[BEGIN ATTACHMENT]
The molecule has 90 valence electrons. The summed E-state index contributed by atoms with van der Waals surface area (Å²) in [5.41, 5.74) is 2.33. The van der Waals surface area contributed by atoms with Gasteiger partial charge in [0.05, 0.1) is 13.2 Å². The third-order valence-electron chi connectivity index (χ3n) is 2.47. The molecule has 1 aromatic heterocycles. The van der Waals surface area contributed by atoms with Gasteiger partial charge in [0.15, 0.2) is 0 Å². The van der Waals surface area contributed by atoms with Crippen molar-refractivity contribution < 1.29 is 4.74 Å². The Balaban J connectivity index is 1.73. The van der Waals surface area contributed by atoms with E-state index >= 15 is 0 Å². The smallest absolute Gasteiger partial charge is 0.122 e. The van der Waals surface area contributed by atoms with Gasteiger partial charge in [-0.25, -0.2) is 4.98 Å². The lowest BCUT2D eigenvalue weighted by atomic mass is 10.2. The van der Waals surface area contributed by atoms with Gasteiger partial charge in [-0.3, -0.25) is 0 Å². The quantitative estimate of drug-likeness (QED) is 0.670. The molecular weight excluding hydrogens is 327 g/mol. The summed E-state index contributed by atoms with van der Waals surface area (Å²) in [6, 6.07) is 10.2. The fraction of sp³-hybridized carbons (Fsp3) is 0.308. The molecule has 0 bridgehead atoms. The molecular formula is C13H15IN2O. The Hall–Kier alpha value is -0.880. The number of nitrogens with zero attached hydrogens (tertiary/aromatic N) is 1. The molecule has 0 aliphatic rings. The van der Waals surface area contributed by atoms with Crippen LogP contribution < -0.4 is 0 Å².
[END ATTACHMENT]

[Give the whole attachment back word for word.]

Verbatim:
The molecule has 90 valence electrons. The summed E-state index contributed by atoms with van der Waals surface area (Å²) in [5.41, 5.74) is 2.33. The van der Waals surface area contributed by atoms with Gasteiger partial charge in [0.05, 0.1) is 13.2 Å². The third-order valence-electron chi connectivity index (χ3n) is 2.47. The molecule has 1 aromatic heterocycles. The van der Waals surface area contributed by atoms with Gasteiger partial charge in [0.15, 0.2) is 0 Å². The van der Waals surface area contributed by atoms with Crippen molar-refractivity contribution < 1.29 is 4.74 Å². The Balaban J connectivity index is 1.73. The van der Waals surface area contributed by atoms with E-state index >= 15 is 0 Å². The smallest absolute Gasteiger partial charge is 0.122 e. The van der Waals surface area contributed by atoms with Gasteiger partial charge in [-0.25, -0.2) is 4.98 Å². The lowest BCUT2D eigenvalue weighted by atomic mass is 10.2. The van der Waals surface area contributed by atoms with Gasteiger partial charge in [-0.3, -0.25) is 0 Å². The quantitative estimate of drug-likeness (QED) is 0.670. The molecular weight excluding hydrogens is 327 g/mol. The summed E-state index contributed by atoms with van der Waals surface area (Å²) in [6, 6.07) is 10.2. The fraction of sp³-hybridized carbons (Fsp3) is 0.308. The molecule has 0 bridgehead atoms. The molecular formula is C13H15IN2O. The Hall–Kier alpha value is -0.880. The number of nitrogens with zero attached hydrogens (tertiary/aromatic N) is 1. The molecule has 0 aliphatic rings. The van der Waals surface area contributed by atoms with Crippen LogP contribution < -0.4 is 0 Å².